With four big projects due for completion by 2025, the country is at the forefront of a global industry left shaken by the 2011 disaster at the Fukushima nuclear site in Japan.
“The UK is the best place in the world to build nuclear” as the sector does not face the political opposition found elsewhere, David Powell, Hitachi’s Europe vice-president for nuclear power plant sales, told AFP on the sidelines of a conference in London this month.
Britain’s Conservative government has made the decommissioning of the country’s coal-fired power stations and ageing nuclear reactors — many of which were built in the 1950s — a pillar of its energy security policy and low-carbon commitments.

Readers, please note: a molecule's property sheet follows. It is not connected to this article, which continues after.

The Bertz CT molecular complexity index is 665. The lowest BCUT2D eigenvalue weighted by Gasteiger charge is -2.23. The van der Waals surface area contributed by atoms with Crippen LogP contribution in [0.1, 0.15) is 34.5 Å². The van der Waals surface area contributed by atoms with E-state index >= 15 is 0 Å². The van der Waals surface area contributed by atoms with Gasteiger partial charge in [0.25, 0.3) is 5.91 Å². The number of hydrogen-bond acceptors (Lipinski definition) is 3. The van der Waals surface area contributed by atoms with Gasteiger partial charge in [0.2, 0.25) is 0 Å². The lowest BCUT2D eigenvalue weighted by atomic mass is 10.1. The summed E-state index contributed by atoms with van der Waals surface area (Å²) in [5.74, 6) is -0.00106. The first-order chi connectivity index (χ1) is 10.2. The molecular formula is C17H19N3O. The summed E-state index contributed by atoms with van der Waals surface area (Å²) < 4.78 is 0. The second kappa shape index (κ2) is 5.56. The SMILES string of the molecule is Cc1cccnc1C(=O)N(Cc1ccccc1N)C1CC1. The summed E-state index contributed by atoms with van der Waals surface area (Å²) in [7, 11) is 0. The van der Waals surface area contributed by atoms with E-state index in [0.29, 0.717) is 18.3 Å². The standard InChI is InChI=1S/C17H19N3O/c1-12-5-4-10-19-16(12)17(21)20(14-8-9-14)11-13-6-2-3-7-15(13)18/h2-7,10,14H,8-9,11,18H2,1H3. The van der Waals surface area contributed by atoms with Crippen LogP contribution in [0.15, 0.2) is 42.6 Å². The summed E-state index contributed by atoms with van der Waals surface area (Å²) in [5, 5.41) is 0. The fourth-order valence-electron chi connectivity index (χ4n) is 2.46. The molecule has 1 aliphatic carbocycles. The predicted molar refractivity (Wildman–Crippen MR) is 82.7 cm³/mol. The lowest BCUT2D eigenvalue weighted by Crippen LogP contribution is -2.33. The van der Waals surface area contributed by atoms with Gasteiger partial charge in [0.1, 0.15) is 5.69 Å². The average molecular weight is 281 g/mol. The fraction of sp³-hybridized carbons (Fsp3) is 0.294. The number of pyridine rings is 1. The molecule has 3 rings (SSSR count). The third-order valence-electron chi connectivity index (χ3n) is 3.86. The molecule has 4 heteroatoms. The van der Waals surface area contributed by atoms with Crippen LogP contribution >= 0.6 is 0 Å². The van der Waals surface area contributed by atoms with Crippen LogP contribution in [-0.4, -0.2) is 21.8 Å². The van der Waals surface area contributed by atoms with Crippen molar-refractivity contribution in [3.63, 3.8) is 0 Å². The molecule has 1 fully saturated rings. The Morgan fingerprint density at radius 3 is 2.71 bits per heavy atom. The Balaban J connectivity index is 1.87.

Only one of Britain’s 15 existing reactors is expected to be in use by 2030.
But British anti-nuclear campaigners have denounced the government’s steadfast commitment to nuclear power, urging it to focus instead on renewable sources like wind and solar.
“The contrast between the nuclear industry and the renewables industry could not be starker,” said Doug Parr, policy director at Greenpeace UK.
“Offshore wind, in particular, is dramatically falling in cost and rapidly improving in technology,” he said.
“It is clear that new nuclear will only be built with substantial government support not required by renewable energy technologies like wind and solar.”
Two new windpower projects announced last week appeared to confirm that it has become cheaper to harness energy from wind than nuclear.
But Tom Greatrex, chief executive of the Nuclear Industry Association, says he is not convinced, and that harnessing atomic energy still has its advantages.